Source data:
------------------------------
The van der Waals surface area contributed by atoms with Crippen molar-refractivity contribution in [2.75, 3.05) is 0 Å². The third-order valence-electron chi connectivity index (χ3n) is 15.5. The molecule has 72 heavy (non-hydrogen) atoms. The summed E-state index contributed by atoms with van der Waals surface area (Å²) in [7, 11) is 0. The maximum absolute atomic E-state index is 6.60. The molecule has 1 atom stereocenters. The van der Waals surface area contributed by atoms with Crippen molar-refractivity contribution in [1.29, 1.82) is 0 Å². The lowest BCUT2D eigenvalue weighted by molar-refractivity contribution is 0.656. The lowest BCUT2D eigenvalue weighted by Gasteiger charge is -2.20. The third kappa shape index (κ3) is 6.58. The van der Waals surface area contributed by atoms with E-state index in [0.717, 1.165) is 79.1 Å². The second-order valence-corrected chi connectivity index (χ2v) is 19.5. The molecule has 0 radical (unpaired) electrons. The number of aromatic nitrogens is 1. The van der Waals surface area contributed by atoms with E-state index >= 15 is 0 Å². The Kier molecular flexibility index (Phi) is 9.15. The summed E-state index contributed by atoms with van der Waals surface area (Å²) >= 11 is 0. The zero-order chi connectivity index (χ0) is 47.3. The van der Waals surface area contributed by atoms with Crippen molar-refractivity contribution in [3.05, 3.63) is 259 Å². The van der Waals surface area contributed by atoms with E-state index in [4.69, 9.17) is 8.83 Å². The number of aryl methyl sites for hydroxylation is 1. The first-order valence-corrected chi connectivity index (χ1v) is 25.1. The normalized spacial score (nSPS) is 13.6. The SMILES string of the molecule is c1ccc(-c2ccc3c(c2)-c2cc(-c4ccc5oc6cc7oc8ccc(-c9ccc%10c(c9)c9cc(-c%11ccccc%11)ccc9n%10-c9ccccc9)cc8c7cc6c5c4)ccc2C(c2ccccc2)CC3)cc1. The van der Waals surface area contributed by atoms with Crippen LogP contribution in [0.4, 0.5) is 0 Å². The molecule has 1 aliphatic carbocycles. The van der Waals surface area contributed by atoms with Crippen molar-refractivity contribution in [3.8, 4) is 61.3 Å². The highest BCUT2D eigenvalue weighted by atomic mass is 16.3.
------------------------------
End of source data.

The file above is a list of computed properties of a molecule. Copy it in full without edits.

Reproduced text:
The van der Waals surface area contributed by atoms with Crippen molar-refractivity contribution in [2.75, 3.05) is 0 Å². The third-order valence-electron chi connectivity index (χ3n) is 15.5. The molecule has 72 heavy (non-hydrogen) atoms. The summed E-state index contributed by atoms with van der Waals surface area (Å²) in [7, 11) is 0. The maximum absolute atomic E-state index is 6.60. The molecule has 1 atom stereocenters. The van der Waals surface area contributed by atoms with Crippen molar-refractivity contribution in [1.29, 1.82) is 0 Å². The lowest BCUT2D eigenvalue weighted by molar-refractivity contribution is 0.656. The lowest BCUT2D eigenvalue weighted by Gasteiger charge is -2.20. The third kappa shape index (κ3) is 6.58. The van der Waals surface area contributed by atoms with E-state index in [0.717, 1.165) is 79.1 Å². The second-order valence-corrected chi connectivity index (χ2v) is 19.5. The molecule has 0 radical (unpaired) electrons. The number of aromatic nitrogens is 1. The van der Waals surface area contributed by atoms with E-state index >= 15 is 0 Å². The Kier molecular flexibility index (Phi) is 9.15. The summed E-state index contributed by atoms with van der Waals surface area (Å²) >= 11 is 0. The zero-order chi connectivity index (χ0) is 47.3. The van der Waals surface area contributed by atoms with Crippen molar-refractivity contribution in [3.05, 3.63) is 259 Å². The van der Waals surface area contributed by atoms with E-state index in [4.69, 9.17) is 8.83 Å². The number of aryl methyl sites for hydroxylation is 1. The first-order valence-corrected chi connectivity index (χ1v) is 25.1. The normalized spacial score (nSPS) is 13.6. The SMILES string of the molecule is c1ccc(-c2ccc3c(c2)-c2cc(-c4ccc5oc6cc7oc8ccc(-c9ccc%10c(c9)c9cc(-c%11ccccc%11)ccc9n%10-c9ccccc9)cc8c7cc6c5c4)ccc2C(c2ccccc2)CC3)cc1. The van der Waals surface area contributed by atoms with Crippen LogP contribution in [0.4, 0.5) is 0 Å². The molecule has 1 aliphatic carbocycles. The van der Waals surface area contributed by atoms with Crippen molar-refractivity contribution in [3.8, 4) is 61.3 Å². The highest BCUT2D eigenvalue weighted by atomic mass is 16.3.